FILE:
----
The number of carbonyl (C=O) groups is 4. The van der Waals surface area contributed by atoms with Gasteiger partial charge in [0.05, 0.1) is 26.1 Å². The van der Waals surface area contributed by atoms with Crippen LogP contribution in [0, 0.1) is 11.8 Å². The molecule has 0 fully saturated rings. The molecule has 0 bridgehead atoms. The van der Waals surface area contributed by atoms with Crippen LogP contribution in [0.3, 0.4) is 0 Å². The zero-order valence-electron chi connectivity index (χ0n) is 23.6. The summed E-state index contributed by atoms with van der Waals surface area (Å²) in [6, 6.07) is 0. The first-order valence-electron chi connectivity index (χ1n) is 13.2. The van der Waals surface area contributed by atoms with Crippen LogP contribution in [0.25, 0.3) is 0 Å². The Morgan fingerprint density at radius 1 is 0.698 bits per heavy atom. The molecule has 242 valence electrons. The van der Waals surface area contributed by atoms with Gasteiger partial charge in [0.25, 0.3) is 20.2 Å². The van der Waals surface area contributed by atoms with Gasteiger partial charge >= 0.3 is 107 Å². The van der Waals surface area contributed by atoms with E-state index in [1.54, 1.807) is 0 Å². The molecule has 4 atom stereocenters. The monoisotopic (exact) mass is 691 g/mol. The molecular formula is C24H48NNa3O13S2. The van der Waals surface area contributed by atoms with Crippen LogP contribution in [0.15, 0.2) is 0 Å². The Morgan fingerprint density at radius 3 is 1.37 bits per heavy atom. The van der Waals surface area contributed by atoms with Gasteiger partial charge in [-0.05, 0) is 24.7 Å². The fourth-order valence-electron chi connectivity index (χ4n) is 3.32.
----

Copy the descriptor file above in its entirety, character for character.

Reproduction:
The number of carbonyl (C=O) groups is 4. The van der Waals surface area contributed by atoms with Gasteiger partial charge in [0.05, 0.1) is 26.1 Å². The van der Waals surface area contributed by atoms with Crippen LogP contribution in [0, 0.1) is 11.8 Å². The molecule has 0 fully saturated rings. The molecule has 0 bridgehead atoms. The van der Waals surface area contributed by atoms with Crippen LogP contribution in [0.3, 0.4) is 0 Å². The zero-order valence-electron chi connectivity index (χ0n) is 23.6. The summed E-state index contributed by atoms with van der Waals surface area (Å²) in [6, 6.07) is 0. The first-order valence-electron chi connectivity index (χ1n) is 13.2. The van der Waals surface area contributed by atoms with Crippen LogP contribution in [0.25, 0.3) is 0 Å². The Morgan fingerprint density at radius 1 is 0.698 bits per heavy atom. The molecule has 242 valence electrons. The van der Waals surface area contributed by atoms with Gasteiger partial charge in [0.25, 0.3) is 20.2 Å². The van der Waals surface area contributed by atoms with Gasteiger partial charge >= 0.3 is 107 Å². The van der Waals surface area contributed by atoms with E-state index in [1.54, 1.807) is 0 Å². The molecule has 4 atom stereocenters. The monoisotopic (exact) mass is 691 g/mol. The molecular formula is C24H48NNa3O13S2. The van der Waals surface area contributed by atoms with Crippen LogP contribution in [0.15, 0.2) is 0 Å². The Morgan fingerprint density at radius 3 is 1.37 bits per heavy atom. The van der Waals surface area contributed by atoms with Gasteiger partial charge in [-0.05, 0) is 24.7 Å². The fourth-order valence-electron chi connectivity index (χ4n) is 3.32.